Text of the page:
13. Thanks Steve, I will see what I can do. From my experience, at trying to deliver unwelcome information, people first don't want to know, and then misunderstand cause they jump to the first thing they think of, which is usually not what you are saying. It seems like they (M&F) are in that situation at delivering unwelcome news, and it takes time to get on the same page. Its not like a project team where you can sit down and thrash it out. My take on the measurability is based on the relation 1-Ta=Aa, and the times M has said Aa is not really measurable, you need a LBL code to get it. How do you determine whether a photon at TOA has be absorbed by the atmosphere or not?

  14. I am glad to see you guys are still trying to make sense of Miskolczi theory. I haven't had time to follow much of this recently, so I can't comment on the St cloud vs clear sky issue. Some time ago Ferenc ran a test where he added water vapour in two layers to determine the effect on the fluxes and optical depths. I had remarked that I didn't understand the results. I wonder if one of you clever scientists can help me with this. The results are shown on this pdf:http://members.shaw.ca/sch25/Ken/h2o.pdfPlease look at page 4 which show the OLR. This makes sense to me. Added water vapour near the surface has almost no effect on OLR as this layer it saturated. It just reduced the mean free path of the photons. But adding water vapour to the upper layer has a large effect as it can absorb photons that otherwise would have escaped to space. I consider the base case as at equilibrium, where OLR = Fo. The graph shows the initial, almost instantaneous response of the radiation field, but before temperatures can respond, so Su is unchanged. The difference between the new and base OLR is the forcing, which will slowly cause temperatures to increase until it reaches base OLR. This agrees with the IPCC statement that the largest feedback occurs in the upper troposphere.Now look at page 1 which shows the optical depth. Adding water vapour to the upper troposphere has little effect on optical depth.I think the graphs should satisfy the equation:OLR = (Su x 2)/(1 + tau + exp(-tau))I think this should hold all time, but of course Su=3OLR/2 only holds at long run equilibrium.Please see my spreadsheet:http://members.shaw.ca/sch25/Ken/Test.xlsColumn O shows my calculated OLR based on the reported transmittance. It does not match the reported OLR in column D. Why not?I expected the change in optical depth to be greatest in the upper layer, where OLR changes.

  15. Hi KenSo far I can't find any math error in your Excel spreadsheet. I was a little puzzled why you had Ta (Column H) entered as a many digit number rather than as the formula =En/Gn but other than that your spreadsheet looks fine.If OLR = (Su x 2)/(1 + tau + exp(-tau)) holds all the time then the results are as you find i.e. increasing water vapor in the lower troposphere decreases OLR as one might expect and this doesn't match M's predicted decreasing tau (as you show in Column D).Your spreadsheet suggests the problem lies somehow with tau [=-ln(Gn/En)] and hence with the data in Column G (S_T) or Column E (S-U). The suggestion that S_U remains constant is therefore not sustainable I think. Interestingly this leads us right back to my observation that Miskolczi's S_T clearly covaries with B (see above), e.g. as in Zagoni's Slide 61 viz:”The bottom line is that Miskolczi is saying there is a 'magic tau' of magnitude 1.87. He has consistently got this by using a B anywhere from about 396 down to about 380 W/m^2 yet somehow the S_T values he gets at the same time always stays in the range of about 63 down to 58.5 W/m^2, resulting in a tau in the range 1.84 – 1.87 (say).”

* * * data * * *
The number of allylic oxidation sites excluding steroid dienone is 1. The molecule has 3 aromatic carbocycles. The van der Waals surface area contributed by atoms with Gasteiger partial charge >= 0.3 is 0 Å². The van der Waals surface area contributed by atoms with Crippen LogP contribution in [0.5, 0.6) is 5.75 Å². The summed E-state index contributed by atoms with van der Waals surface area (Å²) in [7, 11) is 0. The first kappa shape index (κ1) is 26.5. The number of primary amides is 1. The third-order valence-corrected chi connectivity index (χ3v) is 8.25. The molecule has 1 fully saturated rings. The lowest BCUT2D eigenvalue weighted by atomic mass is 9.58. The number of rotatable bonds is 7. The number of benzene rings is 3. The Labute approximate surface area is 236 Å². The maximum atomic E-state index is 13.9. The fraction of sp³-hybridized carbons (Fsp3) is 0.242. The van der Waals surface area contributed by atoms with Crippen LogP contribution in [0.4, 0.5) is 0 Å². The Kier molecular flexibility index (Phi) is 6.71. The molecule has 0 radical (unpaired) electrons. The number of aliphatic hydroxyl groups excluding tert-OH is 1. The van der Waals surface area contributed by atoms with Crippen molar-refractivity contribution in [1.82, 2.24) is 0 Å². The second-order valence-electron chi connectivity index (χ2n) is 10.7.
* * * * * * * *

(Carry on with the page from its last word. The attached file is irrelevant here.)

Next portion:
16. KenI also forgot to mention that using your calculated OLR the so-called equality (Su-OLR)/(Ed-Eu) (refer Zagoni Slide 34) is closer to 1.0000 than it is for the reported OLR. More and more I get the feeling, which Nick hinted at, that Miskolczi's St may not simply be a true atmospheric LW IR transmission term for transmission from BOA to TOA but a term which actually combines both transmission through the atmosphere from BOA plus TOA-outgoing LW IR emission from the tops of clouds. If that were so then St includes in effect 'compensatory crossover' from the sum of sensible heat (dry thermals) and latent heat i.e. from the Miskolczi K term and is by no means a fatal error for M Theory. I wonder whether Miskolczi has considered that as a true source of his empirical Greenhouse 'saturation' (what I would call a basis for homeostasis).

  17. Columns C thru I are HARTCODE outputs copied from the H2O.dat file. So Ta, the transmittance, is from HARTCODE. Its value is equal to St/Su, as verified in cell H6, which gives the identical value as HARTCODE output for Ta.In this test, by intent, the fluxes are those immediately resulting from adding the water vapour to each layer but before allowing any time for temperatures and Su to change, so Su is the same in all cases. I don't think we should expect (Su-OLR)/(Ed-Eu)=1 to hold in this test. This is an equilibrium condition, where OLR=Fo. Besides, I don't think HARTCODE knows about this equation. In the base case, this ratio is 0.9816, which is close to the theoretical 1.I don't know how HARTCODE handles clouds, but this test is a clear sky simulation, as the base case g factor is 0.3386. As Miklos says, you can always tell clear sky from all sky results by looking at g, which is about 0.333 for clear sky and 0.4 for all sky.Slides 68 & 69 are clear sky, g=0.332 and g=0.339, respectively.